Archive for Wednesday, September 10, 2014

Shawnee 92-year-old resident earns right to vote

Evelyn Howard looks through her family Bible.

Evelyn Howard looks through her family Bible.

September 10, 2014

Evelyn Howard's birth records in her family Bible show her and her siblings' date of birth and place of birth.

Evelyn Howard's birth records in her family Bible show her and her siblings' date of birth and place of birth.

— Evelyn Howard, 92, still has a voice.

In the Shawnee's Heartland Assisted Living center, it's a kind, soft voice that greets her neighbors and caretakers warmly. In the world of elections, she has a strong voice, her vote.

Last month, a state board approved Howard's voter registration after she, with the help of her daughter, presented copies of census records and a page from a family Bible to proved that she is a U.S. citizen.

Howard's goal to be able to vote in Kansas in upcoming elections began early this August. Marilyn Hopkins, Howard's daughter, said that her mother tried to sign up for mail-in ballots last month when she realized she hadn't registered to vote in Kansas yet.

"I told her she couldn't vote and she got this forlorn look on her face," Hopkins said.

Howard said that she had been voting in every election for as long as she can remember and she isn't ready to stop.

"If we don't vote, we don't have any say," Howard said.

After realizing she needed to register to vote in Kansas after living most of her life in Missouri, Howard and Hopkins tried to register locally. They took Howard's identification card and other information to the state office but were turned away because they requested her birth certificate. Kansas requires new voters to provide a birth certificate, passport or other proof of citizenship when registering. Howard doesn't have a birth certificate, but luckily, she said, she has kept everything from her storied life.

"I even make scrap quilts from left over string because I never throw anything away," Howard laughed.

Prior to the hunt that was to ensue for census records and other information affirming Howard's status as a U.S. citizen, the family had held an auction for some of Howard's belongings.

One of the items taken was the old family Bible, complete with the birth records for Howard's family, which had been misplaced in a box of sold items. A fortuitous turn of fate came when the buyer of Bible realized what the back of the book contained and called the family back to return it.

"They thought it should stay in the family and so they sent it back to us," Hopkins said.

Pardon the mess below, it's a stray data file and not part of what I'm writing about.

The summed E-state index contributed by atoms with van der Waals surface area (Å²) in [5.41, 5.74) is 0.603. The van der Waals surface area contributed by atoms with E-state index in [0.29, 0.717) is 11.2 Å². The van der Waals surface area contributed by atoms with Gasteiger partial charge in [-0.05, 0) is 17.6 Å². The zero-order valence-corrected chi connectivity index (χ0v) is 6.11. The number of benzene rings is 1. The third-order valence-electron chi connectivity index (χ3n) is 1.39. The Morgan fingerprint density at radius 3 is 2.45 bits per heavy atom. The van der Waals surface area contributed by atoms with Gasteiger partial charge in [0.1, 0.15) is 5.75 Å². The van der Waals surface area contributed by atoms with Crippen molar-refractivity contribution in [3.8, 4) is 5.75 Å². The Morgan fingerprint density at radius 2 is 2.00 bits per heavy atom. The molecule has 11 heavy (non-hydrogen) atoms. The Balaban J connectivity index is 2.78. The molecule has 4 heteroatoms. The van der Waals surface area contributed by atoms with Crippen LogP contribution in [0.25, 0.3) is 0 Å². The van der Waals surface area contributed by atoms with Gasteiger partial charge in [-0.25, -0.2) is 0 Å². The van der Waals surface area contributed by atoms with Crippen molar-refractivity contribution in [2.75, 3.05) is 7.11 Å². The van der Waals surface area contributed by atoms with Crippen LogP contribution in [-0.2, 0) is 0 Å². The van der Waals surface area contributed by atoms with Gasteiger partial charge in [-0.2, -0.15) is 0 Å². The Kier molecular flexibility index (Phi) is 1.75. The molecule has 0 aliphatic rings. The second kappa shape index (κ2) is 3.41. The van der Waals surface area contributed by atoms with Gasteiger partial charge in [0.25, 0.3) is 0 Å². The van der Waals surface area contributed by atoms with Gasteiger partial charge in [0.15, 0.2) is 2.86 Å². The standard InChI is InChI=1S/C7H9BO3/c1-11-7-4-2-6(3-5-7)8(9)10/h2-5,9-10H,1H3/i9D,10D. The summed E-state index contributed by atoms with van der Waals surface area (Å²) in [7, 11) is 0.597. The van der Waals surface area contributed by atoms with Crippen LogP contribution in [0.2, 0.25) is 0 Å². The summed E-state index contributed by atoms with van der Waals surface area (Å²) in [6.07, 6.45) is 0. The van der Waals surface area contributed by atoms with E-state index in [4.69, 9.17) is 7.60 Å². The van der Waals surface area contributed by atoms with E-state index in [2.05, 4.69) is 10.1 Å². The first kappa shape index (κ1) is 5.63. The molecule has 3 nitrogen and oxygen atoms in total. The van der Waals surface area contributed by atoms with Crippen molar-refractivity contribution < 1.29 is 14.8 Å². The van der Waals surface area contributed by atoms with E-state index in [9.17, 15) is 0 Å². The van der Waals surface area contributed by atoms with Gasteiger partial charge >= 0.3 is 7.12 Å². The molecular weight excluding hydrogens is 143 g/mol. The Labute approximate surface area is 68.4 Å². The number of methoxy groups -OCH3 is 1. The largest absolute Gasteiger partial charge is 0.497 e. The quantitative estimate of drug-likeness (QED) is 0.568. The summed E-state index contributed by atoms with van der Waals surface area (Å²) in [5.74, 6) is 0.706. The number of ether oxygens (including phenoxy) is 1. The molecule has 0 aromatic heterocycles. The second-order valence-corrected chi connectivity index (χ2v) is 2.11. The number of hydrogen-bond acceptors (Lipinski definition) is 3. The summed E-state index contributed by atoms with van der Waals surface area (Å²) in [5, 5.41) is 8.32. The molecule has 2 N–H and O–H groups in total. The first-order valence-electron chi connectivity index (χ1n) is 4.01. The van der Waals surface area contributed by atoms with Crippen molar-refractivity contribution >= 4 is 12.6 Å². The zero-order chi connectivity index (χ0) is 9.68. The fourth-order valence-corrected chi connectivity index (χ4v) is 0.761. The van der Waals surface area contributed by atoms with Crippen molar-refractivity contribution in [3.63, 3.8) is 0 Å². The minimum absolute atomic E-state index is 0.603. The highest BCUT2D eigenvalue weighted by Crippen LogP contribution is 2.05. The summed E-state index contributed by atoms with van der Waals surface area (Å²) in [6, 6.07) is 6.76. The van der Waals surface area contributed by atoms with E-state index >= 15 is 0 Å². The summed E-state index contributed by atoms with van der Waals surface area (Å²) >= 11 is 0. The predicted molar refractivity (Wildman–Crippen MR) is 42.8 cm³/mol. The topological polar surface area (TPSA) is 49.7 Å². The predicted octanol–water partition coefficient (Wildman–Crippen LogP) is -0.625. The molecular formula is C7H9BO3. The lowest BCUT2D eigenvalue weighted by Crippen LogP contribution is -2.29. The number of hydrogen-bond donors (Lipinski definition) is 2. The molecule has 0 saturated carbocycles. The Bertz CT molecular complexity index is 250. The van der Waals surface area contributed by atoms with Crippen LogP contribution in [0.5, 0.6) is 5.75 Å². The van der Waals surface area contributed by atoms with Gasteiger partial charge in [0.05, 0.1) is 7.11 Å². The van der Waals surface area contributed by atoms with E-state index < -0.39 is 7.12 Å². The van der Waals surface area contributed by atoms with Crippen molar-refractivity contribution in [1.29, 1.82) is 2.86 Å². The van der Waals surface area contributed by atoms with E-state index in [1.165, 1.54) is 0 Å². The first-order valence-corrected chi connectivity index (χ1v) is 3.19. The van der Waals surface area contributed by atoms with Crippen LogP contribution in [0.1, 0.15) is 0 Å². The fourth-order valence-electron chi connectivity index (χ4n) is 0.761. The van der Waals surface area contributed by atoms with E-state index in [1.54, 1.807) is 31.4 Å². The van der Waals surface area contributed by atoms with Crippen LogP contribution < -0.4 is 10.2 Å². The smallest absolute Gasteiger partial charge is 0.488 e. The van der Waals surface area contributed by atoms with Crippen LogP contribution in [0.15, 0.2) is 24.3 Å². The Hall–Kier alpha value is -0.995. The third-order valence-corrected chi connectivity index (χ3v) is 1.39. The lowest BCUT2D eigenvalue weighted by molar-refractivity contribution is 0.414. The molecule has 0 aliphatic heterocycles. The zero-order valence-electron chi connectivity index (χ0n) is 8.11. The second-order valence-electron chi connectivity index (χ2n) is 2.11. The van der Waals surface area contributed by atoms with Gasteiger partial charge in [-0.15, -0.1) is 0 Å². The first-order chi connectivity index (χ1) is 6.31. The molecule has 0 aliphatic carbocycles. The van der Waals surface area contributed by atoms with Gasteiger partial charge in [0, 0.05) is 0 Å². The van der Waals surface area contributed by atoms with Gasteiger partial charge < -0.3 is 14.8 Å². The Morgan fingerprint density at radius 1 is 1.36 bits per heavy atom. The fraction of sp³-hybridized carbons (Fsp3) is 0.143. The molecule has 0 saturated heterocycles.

The Bible, which shows that Howard was born in a midwife's home in northern Minnesota in February 1922, together with census data that Howard found showing that she lived in Missouri when she was 18, was sent along with a letter to the state to be considered for voter registration.

Howard's letter detailed everything from where she was born to where she had lived her entire life.

It all lead to a teleconference with the State Election Board. Kansas' proof-of-citizenship law allows prospective voters to appeal to a three-member Election Board and Howard's case was the third the state has considered since the law took effect in 2013.

The board that heard Howard's case was comprised of Lt. Gov. Jeff Colyer, Attorney General Derek Schmidt and Secretary of State Kris Kobach, who was a key figure in pushing for the proof-of-citizenship law. The board's decision was unanimous in favor of Howard.

"They said that her card would be coming in the mail and she was very happy," Hopkins said.

As of last week, about 20,000 voter registrations remain on hold because the prospective voters haven't met citizenship requirements.

Hopkins said her mother and late father Leslie Howard taught her the importance of voting at a young age, and she said she thought it was still very important to fight for her mother's right to vote.

"Both my mom and my dad taught me that voting wasn't just a privilege, but it was also a duty," Hopkins said.

Howard, who has voted in some of the country's most historic presidential elections, said she is excited to vote again in the upcoming general election.

"When you think about other countries that don't have this privilege and what they're going through," Howard said, "you realize how important this is."

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